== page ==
Vertical Type.—Figure 12: The first vertical tube evaporator was built by Robert, and has the one great advantage over the horizontal type, that it can easily be cleaned with any ordinary flue cleaner. Figure 13: The same construction as the Robert evaporator with an addition of a very large downtake in the center to improve the circulation of the liquor. This type was first constructed by Claassen, and is now used to a large extent in the cane-sugar and malt-extract industries under the name of "Standard Evaporator."
FIG. 18.—Original climbing-film evaporator (Kestner).
FIG. 19.—Mantius rapid-circulation evaporator.
Figure 14 shows an evaporator where the central downtake has been replaced by a large annular downtake. The steam chest does not form an integral part of the evaporator, but is placed inside the shell on separate supports. This construction was first built by Kauffmann, and introduced in the United States by Mantius. Figure 15: A vertical-tube evaporator with the steam inside and the liquor outside the tubes. The top of the tubes is closed, and the steam either enters through the main tubes (Sanborn), or through a small concentric tube (Pecqueur and Mantius).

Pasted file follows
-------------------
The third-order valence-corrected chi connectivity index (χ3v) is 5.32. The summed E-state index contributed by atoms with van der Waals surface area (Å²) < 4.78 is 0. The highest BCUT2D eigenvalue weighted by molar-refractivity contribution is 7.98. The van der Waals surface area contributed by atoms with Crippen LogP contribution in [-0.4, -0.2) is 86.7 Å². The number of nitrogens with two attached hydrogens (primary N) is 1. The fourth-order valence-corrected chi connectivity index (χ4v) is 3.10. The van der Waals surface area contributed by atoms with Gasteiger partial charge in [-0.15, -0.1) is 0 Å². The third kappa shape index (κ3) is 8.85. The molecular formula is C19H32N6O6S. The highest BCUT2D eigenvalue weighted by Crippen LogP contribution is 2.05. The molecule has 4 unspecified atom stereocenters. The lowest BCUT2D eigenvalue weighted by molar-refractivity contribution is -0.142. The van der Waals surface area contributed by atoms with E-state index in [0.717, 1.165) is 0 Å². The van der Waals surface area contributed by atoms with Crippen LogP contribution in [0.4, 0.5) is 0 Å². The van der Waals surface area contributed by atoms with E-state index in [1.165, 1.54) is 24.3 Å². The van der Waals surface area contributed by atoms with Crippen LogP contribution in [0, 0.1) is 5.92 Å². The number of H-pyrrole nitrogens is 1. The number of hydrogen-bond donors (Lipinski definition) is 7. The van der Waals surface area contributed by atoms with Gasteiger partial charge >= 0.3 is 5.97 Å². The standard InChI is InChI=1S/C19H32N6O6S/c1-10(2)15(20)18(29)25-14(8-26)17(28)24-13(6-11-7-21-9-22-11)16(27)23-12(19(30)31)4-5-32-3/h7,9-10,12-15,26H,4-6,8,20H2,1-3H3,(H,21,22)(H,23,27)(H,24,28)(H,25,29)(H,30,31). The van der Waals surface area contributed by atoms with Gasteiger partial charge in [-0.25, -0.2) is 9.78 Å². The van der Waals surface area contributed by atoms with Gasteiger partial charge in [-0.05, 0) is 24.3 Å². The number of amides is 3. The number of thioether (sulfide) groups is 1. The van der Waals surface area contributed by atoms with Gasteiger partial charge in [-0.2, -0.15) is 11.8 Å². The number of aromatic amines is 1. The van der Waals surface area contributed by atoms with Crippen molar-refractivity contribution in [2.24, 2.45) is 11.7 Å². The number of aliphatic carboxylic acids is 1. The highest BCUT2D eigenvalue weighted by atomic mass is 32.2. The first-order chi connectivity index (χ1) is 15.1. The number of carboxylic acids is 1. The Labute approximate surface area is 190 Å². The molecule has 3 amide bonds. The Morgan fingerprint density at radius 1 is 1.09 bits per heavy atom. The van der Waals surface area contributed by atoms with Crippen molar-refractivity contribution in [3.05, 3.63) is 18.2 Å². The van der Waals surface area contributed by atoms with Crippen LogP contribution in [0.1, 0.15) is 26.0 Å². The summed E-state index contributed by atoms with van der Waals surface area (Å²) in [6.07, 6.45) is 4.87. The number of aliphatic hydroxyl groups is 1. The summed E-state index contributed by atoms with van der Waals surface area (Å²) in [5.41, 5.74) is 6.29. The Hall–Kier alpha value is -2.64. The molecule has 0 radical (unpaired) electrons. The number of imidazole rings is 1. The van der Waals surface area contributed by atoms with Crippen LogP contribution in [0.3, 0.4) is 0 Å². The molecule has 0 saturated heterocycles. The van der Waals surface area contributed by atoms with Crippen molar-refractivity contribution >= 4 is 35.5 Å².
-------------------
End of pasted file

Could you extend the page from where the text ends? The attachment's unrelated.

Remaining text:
Film Type.—Figure 16 shows the construction of Yaryan, in which the liquor is passed successively through a number of coils at very high speed. Figure 17: A special type of evaporator, Lillie patent, with horizontal tubes, where a thin film of liquor is formed on the outside of the tubes by the use of pumps. Figure 18 shows the first type of a climbing-film evaporator (Kestner). The liquor passes through the tubes only once, and is discharged from the vapor dome directly to the next evaporator or storage tank.